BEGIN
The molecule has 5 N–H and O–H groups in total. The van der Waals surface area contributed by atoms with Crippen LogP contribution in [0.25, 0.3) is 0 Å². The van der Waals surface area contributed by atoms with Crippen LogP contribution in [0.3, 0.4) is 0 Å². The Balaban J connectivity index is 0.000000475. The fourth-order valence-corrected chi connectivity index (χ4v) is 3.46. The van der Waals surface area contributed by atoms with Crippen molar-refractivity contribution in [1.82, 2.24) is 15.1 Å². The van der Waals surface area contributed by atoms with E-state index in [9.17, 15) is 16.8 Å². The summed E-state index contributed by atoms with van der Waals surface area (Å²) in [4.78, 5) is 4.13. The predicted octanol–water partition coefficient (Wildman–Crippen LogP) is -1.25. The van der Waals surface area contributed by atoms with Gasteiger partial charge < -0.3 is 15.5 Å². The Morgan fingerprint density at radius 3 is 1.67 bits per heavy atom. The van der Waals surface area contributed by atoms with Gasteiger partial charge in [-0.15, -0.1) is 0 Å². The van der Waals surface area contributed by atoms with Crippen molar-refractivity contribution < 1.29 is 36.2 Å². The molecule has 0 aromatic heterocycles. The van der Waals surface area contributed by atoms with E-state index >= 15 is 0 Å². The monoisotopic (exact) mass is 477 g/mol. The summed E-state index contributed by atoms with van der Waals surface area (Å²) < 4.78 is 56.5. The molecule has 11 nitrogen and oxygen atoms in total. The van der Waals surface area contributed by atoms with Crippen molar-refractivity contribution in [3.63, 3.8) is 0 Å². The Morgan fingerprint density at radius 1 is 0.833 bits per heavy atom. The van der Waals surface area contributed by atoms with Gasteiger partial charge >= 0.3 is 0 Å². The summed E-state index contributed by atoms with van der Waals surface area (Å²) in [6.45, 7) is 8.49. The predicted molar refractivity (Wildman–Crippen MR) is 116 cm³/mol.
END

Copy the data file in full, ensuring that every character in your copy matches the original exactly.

The molecule has 5 N–H and O–H groups in total. The van der Waals surface area contributed by atoms with Crippen LogP contribution in [0.25, 0.3) is 0 Å². The van der Waals surface area contributed by atoms with Crippen LogP contribution in [0.3, 0.4) is 0 Å². The Balaban J connectivity index is 0.000000475. The fourth-order valence-corrected chi connectivity index (χ4v) is 3.46. The van der Waals surface area contributed by atoms with Crippen molar-refractivity contribution in [1.82, 2.24) is 15.1 Å². The van der Waals surface area contributed by atoms with E-state index in [9.17, 15) is 16.8 Å². The summed E-state index contributed by atoms with van der Waals surface area (Å²) in [4.78, 5) is 4.13. The predicted octanol–water partition coefficient (Wildman–Crippen LogP) is -1.25. The van der Waals surface area contributed by atoms with Gasteiger partial charge < -0.3 is 15.5 Å². The Morgan fingerprint density at radius 3 is 1.67 bits per heavy atom. The van der Waals surface area contributed by atoms with Gasteiger partial charge in [-0.15, -0.1) is 0 Å². The van der Waals surface area contributed by atoms with Crippen molar-refractivity contribution < 1.29 is 36.2 Å². The molecule has 0 aromatic heterocycles. The van der Waals surface area contributed by atoms with E-state index >= 15 is 0 Å². The monoisotopic (exact) mass is 477 g/mol. The summed E-state index contributed by atoms with van der Waals surface area (Å²) < 4.78 is 56.5. The molecule has 11 nitrogen and oxygen atoms in total. The van der Waals surface area contributed by atoms with Crippen molar-refractivity contribution in [3.63, 3.8) is 0 Å². The Morgan fingerprint density at radius 1 is 0.833 bits per heavy atom. The van der Waals surface area contributed by atoms with Gasteiger partial charge >= 0.3 is 0 Å². The summed E-state index contributed by atoms with van der Waals surface area (Å²) in [6.45, 7) is 8.49. The predicted molar refractivity (Wildman–Crippen MR) is 116 cm³/mol.